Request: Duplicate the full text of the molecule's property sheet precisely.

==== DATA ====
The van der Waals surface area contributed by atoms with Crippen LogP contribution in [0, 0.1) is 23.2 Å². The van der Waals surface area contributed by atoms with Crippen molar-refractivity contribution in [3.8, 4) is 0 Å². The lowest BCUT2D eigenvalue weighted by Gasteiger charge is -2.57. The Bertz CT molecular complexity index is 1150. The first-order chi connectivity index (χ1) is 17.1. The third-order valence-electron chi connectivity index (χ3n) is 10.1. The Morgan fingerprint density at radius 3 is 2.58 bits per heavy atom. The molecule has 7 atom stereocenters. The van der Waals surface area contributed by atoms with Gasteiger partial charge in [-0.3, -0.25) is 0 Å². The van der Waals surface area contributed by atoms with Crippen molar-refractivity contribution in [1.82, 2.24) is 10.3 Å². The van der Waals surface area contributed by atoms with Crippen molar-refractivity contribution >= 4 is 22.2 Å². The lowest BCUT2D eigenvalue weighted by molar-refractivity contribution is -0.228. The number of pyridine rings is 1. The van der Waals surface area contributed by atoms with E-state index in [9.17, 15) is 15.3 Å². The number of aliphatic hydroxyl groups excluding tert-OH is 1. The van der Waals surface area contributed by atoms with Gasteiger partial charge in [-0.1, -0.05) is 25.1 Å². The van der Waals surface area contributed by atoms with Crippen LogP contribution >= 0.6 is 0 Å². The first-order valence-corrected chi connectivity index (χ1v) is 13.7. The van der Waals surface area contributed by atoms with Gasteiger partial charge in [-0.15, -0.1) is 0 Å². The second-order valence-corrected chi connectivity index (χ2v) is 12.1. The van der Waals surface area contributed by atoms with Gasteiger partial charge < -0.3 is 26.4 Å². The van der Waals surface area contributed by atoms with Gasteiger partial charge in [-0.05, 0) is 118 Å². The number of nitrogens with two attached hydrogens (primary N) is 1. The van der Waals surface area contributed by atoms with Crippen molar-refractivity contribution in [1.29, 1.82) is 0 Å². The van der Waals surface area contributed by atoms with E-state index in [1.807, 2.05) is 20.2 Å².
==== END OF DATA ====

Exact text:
The van der Waals surface area contributed by atoms with Crippen LogP contribution in [0, 0.1) is 23.2 Å². The van der Waals surface area contributed by atoms with Crippen molar-refractivity contribution in [3.8, 4) is 0 Å². The lowest BCUT2D eigenvalue weighted by Gasteiger charge is -2.57. The Bertz CT molecular complexity index is 1150. The first-order chi connectivity index (χ1) is 17.1. The third-order valence-electron chi connectivity index (χ3n) is 10.1. The Morgan fingerprint density at radius 3 is 2.58 bits per heavy atom. The molecule has 7 atom stereocenters. The van der Waals surface area contributed by atoms with Gasteiger partial charge in [-0.3, -0.25) is 0 Å². The van der Waals surface area contributed by atoms with Crippen molar-refractivity contribution in [1.82, 2.24) is 10.3 Å². The van der Waals surface area contributed by atoms with Crippen molar-refractivity contribution >= 4 is 22.2 Å². The lowest BCUT2D eigenvalue weighted by molar-refractivity contribution is -0.228. The number of pyridine rings is 1. The van der Waals surface area contributed by atoms with E-state index in [9.17, 15) is 15.3 Å². The number of aliphatic hydroxyl groups excluding tert-OH is 1. The van der Waals surface area contributed by atoms with Gasteiger partial charge in [-0.1, -0.05) is 25.1 Å². The van der Waals surface area contributed by atoms with Crippen LogP contribution >= 0.6 is 0 Å². The first-order valence-corrected chi connectivity index (χ1v) is 13.7. The van der Waals surface area contributed by atoms with Gasteiger partial charge in [-0.15, -0.1) is 0 Å². The second-order valence-corrected chi connectivity index (χ2v) is 12.1. The van der Waals surface area contributed by atoms with Gasteiger partial charge < -0.3 is 26.4 Å². The van der Waals surface area contributed by atoms with Gasteiger partial charge in [-0.05, 0) is 118 Å². The number of nitrogens with two attached hydrogens (primary N) is 1. The van der Waals surface area contributed by atoms with Crippen molar-refractivity contribution in [1.29, 1.82) is 0 Å². The van der Waals surface area contributed by atoms with E-state index in [1.807, 2.05) is 20.2 Å².